Since the spread of the highly contagious Coronavirus Delta virus poses a threat to demand, since July, the oil rally in the first half of this year has lost momentum.

After the Fed said on Wednesday that it would start to reduce asset purchases within a few months, oil prices fell for the sixth consecutive day to their lowest level since May.

West Texas Intermediate crude oil futures closed down 2.7%, falling below $64 per barrel, as the prospect of reduced stimulus measures shook the market, and there was a broader sell-off in commodities.

The delta virus variant used for air travel is weakening demand, and the enthusiasm for air travel in the United States and Japan is weakening.

The physical market in Asia is weakening due to weak buying from China and the sale of oil in its strategic reserves by India.

“As the Fed takes steps to cool the economy, the dollar is strengthening significantly,” said John Kilduff, a partner at Again Capital LLC. “As the market is hit by weak Chinese demand, oil is already under downward pressure, and the weakening of the attractiveness of commodities is contributing to a further decline.”

As the spread of delta variables poses a threat to demand, the oil rally in the first half of this year has lost momentum since July.

At the same time, OPEC+ promotes the gradual restoration of supply. A combination of factors led leading analysts to lower their price forecasts for the second half of this year.

In order to alleviate the impact of the US economic pandemic, the Fed buys $120 billion in assets every month to boost commodities.

The minutes of the central bank’s July meeting showed that its monthly bond purchases may fall, as most participants now believe that it may be appropriate to start slowing down the pace of stimulus.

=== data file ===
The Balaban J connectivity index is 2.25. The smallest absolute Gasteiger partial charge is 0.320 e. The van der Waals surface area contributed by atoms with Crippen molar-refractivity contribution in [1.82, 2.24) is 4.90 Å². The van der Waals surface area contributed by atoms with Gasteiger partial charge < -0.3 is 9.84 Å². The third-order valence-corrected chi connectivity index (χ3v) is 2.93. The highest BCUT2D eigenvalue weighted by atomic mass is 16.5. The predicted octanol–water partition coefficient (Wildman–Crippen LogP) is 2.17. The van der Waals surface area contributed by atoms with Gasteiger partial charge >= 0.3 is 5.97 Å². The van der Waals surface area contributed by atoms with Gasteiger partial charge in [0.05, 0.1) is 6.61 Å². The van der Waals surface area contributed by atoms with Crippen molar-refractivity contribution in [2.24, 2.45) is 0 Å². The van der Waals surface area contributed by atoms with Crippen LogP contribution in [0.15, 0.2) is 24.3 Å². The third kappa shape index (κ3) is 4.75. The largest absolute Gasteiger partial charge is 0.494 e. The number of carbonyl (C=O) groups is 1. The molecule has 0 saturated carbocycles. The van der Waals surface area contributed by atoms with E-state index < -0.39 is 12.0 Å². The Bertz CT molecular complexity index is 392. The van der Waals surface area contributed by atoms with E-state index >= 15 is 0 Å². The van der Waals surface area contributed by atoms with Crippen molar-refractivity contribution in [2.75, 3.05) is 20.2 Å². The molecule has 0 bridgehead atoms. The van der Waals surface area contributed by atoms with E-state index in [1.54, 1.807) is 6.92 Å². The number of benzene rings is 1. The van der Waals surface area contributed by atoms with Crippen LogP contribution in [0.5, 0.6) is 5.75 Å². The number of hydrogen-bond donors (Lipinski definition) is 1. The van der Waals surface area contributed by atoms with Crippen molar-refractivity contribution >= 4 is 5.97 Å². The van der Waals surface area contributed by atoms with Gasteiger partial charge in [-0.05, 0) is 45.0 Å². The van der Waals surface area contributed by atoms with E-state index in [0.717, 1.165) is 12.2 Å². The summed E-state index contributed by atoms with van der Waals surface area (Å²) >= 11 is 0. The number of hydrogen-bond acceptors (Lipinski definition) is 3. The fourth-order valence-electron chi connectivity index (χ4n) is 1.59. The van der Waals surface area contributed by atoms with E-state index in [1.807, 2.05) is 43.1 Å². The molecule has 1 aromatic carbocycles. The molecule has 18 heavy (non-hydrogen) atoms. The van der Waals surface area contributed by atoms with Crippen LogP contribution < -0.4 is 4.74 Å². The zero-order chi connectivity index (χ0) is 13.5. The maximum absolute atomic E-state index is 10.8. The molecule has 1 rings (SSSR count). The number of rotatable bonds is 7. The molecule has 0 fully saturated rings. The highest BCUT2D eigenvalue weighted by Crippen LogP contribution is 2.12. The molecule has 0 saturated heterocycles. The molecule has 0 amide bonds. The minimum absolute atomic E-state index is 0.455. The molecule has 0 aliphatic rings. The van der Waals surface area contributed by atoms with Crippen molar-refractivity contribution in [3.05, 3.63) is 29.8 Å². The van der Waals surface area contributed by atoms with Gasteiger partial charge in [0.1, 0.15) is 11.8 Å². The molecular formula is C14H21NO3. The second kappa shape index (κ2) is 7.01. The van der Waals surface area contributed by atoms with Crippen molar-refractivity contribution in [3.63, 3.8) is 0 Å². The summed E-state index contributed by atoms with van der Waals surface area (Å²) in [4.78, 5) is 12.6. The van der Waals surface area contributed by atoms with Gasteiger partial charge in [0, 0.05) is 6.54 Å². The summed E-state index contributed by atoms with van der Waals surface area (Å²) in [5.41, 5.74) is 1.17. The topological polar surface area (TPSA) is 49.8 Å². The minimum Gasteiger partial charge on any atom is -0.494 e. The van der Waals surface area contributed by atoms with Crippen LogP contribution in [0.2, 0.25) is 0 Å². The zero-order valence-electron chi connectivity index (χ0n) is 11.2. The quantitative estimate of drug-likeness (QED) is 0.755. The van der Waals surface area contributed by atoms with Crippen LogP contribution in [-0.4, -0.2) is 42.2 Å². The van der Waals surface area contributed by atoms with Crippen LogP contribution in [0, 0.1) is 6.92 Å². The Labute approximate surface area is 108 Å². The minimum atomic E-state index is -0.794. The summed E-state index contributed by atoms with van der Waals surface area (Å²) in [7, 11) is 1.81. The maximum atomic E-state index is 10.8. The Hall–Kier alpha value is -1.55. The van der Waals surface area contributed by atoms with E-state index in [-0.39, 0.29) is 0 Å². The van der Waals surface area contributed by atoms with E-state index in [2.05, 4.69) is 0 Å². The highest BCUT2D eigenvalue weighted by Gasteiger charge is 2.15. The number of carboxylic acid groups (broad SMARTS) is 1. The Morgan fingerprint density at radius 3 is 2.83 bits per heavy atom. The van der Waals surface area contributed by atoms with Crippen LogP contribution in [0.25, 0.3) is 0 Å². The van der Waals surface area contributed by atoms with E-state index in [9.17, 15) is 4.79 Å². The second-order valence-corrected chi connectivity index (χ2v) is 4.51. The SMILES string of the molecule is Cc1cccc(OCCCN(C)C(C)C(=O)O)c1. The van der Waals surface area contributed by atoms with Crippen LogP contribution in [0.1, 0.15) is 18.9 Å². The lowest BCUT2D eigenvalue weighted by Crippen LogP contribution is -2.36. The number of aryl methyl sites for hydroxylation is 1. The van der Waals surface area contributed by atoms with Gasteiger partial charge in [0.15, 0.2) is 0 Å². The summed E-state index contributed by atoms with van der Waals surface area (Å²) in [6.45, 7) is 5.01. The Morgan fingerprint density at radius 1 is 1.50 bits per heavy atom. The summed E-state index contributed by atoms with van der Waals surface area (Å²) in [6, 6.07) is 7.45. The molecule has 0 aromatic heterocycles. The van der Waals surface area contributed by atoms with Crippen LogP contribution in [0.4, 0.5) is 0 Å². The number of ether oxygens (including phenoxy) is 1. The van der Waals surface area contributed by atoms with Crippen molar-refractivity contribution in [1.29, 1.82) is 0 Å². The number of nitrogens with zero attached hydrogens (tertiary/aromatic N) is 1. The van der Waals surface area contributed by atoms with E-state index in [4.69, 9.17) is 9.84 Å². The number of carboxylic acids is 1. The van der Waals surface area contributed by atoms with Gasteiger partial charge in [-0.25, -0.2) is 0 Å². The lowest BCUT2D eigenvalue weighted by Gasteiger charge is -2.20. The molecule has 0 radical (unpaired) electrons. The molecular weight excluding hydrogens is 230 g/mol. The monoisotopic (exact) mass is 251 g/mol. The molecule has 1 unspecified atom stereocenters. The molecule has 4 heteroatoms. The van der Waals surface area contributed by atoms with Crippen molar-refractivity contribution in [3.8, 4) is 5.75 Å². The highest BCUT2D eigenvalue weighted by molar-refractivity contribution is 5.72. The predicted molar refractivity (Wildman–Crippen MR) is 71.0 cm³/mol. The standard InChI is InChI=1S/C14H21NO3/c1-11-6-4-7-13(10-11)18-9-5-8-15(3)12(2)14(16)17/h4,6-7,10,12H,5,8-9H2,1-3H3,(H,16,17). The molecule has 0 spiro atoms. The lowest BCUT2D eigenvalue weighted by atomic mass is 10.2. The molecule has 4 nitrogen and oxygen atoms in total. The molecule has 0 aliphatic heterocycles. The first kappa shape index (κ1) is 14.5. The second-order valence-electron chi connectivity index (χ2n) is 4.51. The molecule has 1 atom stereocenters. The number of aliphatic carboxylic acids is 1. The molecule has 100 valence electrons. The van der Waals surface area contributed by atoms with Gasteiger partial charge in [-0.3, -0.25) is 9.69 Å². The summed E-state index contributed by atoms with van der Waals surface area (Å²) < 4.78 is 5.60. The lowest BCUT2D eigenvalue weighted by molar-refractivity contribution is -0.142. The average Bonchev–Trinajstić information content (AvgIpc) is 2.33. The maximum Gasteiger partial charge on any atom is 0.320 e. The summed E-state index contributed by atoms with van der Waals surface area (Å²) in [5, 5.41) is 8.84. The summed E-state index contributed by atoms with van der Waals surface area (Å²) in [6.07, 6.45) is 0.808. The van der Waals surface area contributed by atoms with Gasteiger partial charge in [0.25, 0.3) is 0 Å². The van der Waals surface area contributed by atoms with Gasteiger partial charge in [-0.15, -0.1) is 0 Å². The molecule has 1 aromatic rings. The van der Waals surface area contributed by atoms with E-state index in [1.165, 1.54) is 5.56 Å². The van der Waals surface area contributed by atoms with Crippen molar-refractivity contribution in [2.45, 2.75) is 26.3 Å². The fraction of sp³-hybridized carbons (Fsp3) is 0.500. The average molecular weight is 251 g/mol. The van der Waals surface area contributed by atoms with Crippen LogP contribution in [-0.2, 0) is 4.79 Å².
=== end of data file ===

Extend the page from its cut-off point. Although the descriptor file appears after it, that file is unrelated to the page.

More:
“Worries about economic growth, a stronger dollar and a safe-haven environment do not help oil prices,” said Giovanni Staunovo, an analyst at UBS. “Demand will continue to recover in an uneven manner in the coming weeks, and the oil market will still be in short supply. Therefore, this will still support future prices.”


  • WTI for September delivery in New York fell 1.77 US dollars to close at 63.69 US dollars per barrel. Earlier it fell by 4.3%.
  • The October settlement price of Brent crude fell by US$1.78 to close at US$66.45 per barrel.
  • As various levels of blockade measures are still being implemented, road traffic in Southeast Asian countries is still sluggish.

“The consumption indicators in this region have global influence,” said Stewart Glickman, an energy stock analyst at CFRA Research. “Investors follow wherever China goes.”

Related reports:

  • The Asian spot crude oil market weakened this week as Chinese purchases were weak, while India unexpectedly sold oil from its strategic reserves to state-owned refineries.
  • A week after the White House called on OPEC+ to speed up oil production, the organization may be considering a very different route.
  • According to Energy Aspects, Saudi Arabia may consider suspending the next OPEC+ supply increase plan.


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